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Art of the Bel Canto Singing Voice by Gio    R.M.S. Titanic  
Tenors--The Kings of Opera by Gio Jeanette and Nelson--Two Singing Voices by Gio
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Golden Era of Bel Canto Music



Tenors, the Kings of Opera

by Gio

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    The kings of opera are tenors. Classified as lyrical, spinto, and dramatic, these three types of male singing voices are what comprise the thrilling art form of opera. The tenor voice, which is not a normal voice, has to be built. This is what makes it rare. Tenor voices are categorized by its Tessitura (the comfortable singing range), the color, and the weight in the voice.


    Taking a closer look at these three voices, the lyrical tenor’s voice is the lightest weight voice with great agility. The spinto tenor’s voice has more color and weight, and is stronger in texture and body. Completing the group is the remarkable dramatic tenor, which is the strongest voice, capable of singing the heaviest of operas. Although the voice may not always be as high as the lyric or spinto voices; nevertheless, the dramatic tenor has unbelievable staying power, and it is capable of singing for hours on end.


    How they differ is what determines the type of roles and operas they sing. Similar to a sparkling Chardonnay or Pinot Noir white wine, the lyrical voice, with its high range and airiness is softly suited for romantic operettas or comic grand operas. Famous singers in history were a young Caruso (in his early twenties), Gigli, Schippa, and Tauber. The color and weight of the spinto voice, like that of a robust Cabinet Sauvignon red wine, can perform some comic operas; but, it is ideally suited for the romantic, dramatic roles which require greater vocal strength. Names like Caruso (in his early thirties), Martinelli, Bergonzi, and Corelli are just some of the great spinto tenors who have excited the operatic world. Very rare is the dramatic voice. It is called upon to sing the most heaviest and enduring tenor roles. Due to the weight and color required to sing some dramatic tenor roles, a lyric baritone (a vocal range just beneath the tenor) has performed these dramatic operas. Great tenors like Lauritz Melchoir, a matured Caruso (in his forties), Mario Del Monico, Franco Corelli—or Jon Vickers, are part of an elite group of rare singers who have successfully sung these super-human roles.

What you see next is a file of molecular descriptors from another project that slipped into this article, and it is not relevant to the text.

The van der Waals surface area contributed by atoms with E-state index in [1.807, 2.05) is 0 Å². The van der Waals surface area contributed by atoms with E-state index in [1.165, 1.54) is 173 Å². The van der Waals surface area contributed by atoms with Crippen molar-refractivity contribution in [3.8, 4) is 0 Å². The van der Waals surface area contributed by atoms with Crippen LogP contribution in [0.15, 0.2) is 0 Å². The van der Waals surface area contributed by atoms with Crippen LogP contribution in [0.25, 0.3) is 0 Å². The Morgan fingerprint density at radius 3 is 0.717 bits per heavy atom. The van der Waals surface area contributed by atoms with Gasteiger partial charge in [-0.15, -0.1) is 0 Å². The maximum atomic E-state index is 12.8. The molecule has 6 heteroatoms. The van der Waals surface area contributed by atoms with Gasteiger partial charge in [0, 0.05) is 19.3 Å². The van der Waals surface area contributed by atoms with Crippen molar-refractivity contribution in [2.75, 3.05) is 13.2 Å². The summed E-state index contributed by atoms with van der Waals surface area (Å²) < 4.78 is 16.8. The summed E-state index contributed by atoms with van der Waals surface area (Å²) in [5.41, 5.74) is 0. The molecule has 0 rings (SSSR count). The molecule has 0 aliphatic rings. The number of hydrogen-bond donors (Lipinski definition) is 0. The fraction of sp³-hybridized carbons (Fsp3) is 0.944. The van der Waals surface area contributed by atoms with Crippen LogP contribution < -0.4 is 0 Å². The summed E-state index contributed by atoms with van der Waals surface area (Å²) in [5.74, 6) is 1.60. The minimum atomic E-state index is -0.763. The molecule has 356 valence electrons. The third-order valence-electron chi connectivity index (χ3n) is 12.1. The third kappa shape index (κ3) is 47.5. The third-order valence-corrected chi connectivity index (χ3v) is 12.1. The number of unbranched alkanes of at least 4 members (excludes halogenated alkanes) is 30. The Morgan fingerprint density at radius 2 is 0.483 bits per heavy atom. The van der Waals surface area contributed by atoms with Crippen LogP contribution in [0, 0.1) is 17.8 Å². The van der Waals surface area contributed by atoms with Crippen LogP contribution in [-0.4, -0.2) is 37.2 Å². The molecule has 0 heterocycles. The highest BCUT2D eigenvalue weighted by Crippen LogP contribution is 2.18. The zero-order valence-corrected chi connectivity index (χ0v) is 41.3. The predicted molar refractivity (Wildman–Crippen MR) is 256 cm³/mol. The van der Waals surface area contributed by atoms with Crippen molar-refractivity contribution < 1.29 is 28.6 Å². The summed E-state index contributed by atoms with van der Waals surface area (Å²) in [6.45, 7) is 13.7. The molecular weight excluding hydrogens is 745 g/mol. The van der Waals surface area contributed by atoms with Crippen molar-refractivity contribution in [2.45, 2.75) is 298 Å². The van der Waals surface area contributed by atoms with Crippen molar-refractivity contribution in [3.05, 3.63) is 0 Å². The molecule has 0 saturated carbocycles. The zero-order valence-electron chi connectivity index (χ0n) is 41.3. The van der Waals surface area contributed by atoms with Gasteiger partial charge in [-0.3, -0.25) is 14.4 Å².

The opera composer can be a great indicator of what type of tenor voice a singer is. Mozart and many of the nineteenth century composers: Lalo, Bizet, Rossini, Massenet, Offenbach ... composed their operas for the light and lofty voice of the lyric tenor. Whereas, a young Verdi (in his thirties and forties), Puccini, Donizetti, Bellini ... had composed many of their robusto operas for the spinto tenor who loved, cried or died as he sang the high-C. The temperament and greater demands placed on this tenor has made him a special favorite with audiences for over one hundred and seventy-five years. The last group of composers—Beethoven, Wagner, and a very mature Verdi (in his sixties) is classified as "genius." Understanding the complexities they placed on the dramatic tenor, they expected—after the orchestra, chorus, and a superb supporting cast had all performed molto alto e forte (very loud and strong)—it would be the tenor’s voice heard soaring over everyone else.


    The great marvel about the human voice is its ability to mature. Where a tenor in his younger days may have sung strictly lyrical roles, by his mid-thirties he would have expanded his repertoire to include the more spirited, spinto roles. In all probability, he would finish his singing career performing both styles of operas. However, only a few tenors have been able to make the transition to the dramatic roles; and yet, still be able to maintain the lyrical and spinto operas in his repertoire. Heading this list or any other voice classification or group listing, is the great Enrico Caruso, without a doubt, the greatest voice the world has ever heard. He sang all three tenor roles. In addition, on one very rare occasion he did something at the Metropolitan Opera House that has never been duplicated. While singing the last act of La Boheme; knowing that the bass was under the weather, Caruso turned his back to the audience and sang the bass’s aria. The audience never knew what had occurred.

Yes, there are great singers ranging from the high coloratura sopranos to the deep basses—and then there are the rarest of all human voices—the Kings of Opera—the tenors!






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